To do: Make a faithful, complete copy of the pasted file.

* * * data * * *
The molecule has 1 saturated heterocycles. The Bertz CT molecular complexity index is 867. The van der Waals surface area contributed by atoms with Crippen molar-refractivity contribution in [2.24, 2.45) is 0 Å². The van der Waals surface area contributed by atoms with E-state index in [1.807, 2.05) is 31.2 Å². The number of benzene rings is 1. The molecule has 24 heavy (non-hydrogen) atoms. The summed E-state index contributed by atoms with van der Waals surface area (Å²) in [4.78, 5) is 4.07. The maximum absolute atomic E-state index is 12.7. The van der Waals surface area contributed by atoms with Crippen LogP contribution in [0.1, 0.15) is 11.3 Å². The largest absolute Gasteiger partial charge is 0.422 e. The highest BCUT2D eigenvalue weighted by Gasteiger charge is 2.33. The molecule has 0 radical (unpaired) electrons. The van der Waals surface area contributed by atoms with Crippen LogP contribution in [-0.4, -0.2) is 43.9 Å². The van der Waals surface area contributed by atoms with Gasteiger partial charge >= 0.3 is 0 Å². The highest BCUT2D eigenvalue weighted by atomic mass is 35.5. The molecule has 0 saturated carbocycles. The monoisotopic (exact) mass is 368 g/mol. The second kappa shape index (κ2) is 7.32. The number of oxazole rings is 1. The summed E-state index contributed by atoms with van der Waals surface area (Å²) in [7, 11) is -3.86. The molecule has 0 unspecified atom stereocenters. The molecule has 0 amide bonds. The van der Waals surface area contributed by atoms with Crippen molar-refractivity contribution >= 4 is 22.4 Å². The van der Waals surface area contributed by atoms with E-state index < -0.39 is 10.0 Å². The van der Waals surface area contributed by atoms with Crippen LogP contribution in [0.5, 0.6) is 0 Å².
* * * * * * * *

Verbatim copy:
The molecule has 1 saturated heterocycles. The Bertz CT molecular complexity index is 867. The van der Waals surface area contributed by atoms with Crippen molar-refractivity contribution in [2.24, 2.45) is 0 Å². The van der Waals surface area contributed by atoms with E-state index in [1.807, 2.05) is 31.2 Å². The number of benzene rings is 1. The molecule has 24 heavy (non-hydrogen) atoms. The summed E-state index contributed by atoms with van der Waals surface area (Å²) in [4.78, 5) is 4.07. The maximum absolute atomic E-state index is 12.7. The van der Waals surface area contributed by atoms with Crippen LogP contribution in [0.1, 0.15) is 11.3 Å². The largest absolute Gasteiger partial charge is 0.422 e. The highest BCUT2D eigenvalue weighted by Gasteiger charge is 2.33. The molecule has 0 radical (unpaired) electrons. The van der Waals surface area contributed by atoms with Crippen LogP contribution in [-0.4, -0.2) is 43.9 Å². The van der Waals surface area contributed by atoms with Gasteiger partial charge >= 0.3 is 0 Å². The highest BCUT2D eigenvalue weighted by atomic mass is 35.5. The molecule has 0 saturated carbocycles. The monoisotopic (exact) mass is 368 g/mol. The second kappa shape index (κ2) is 7.32. The number of oxazole rings is 1. The summed E-state index contributed by atoms with van der Waals surface area (Å²) in [7, 11) is -3.86. The molecule has 0 unspecified atom stereocenters. The molecule has 0 amide bonds. The van der Waals surface area contributed by atoms with Crippen molar-refractivity contribution >= 4 is 22.4 Å². The van der Waals surface area contributed by atoms with E-state index < -0.39 is 10.0 Å². The van der Waals surface area contributed by atoms with Crippen LogP contribution in [0.5, 0.6) is 0 Å².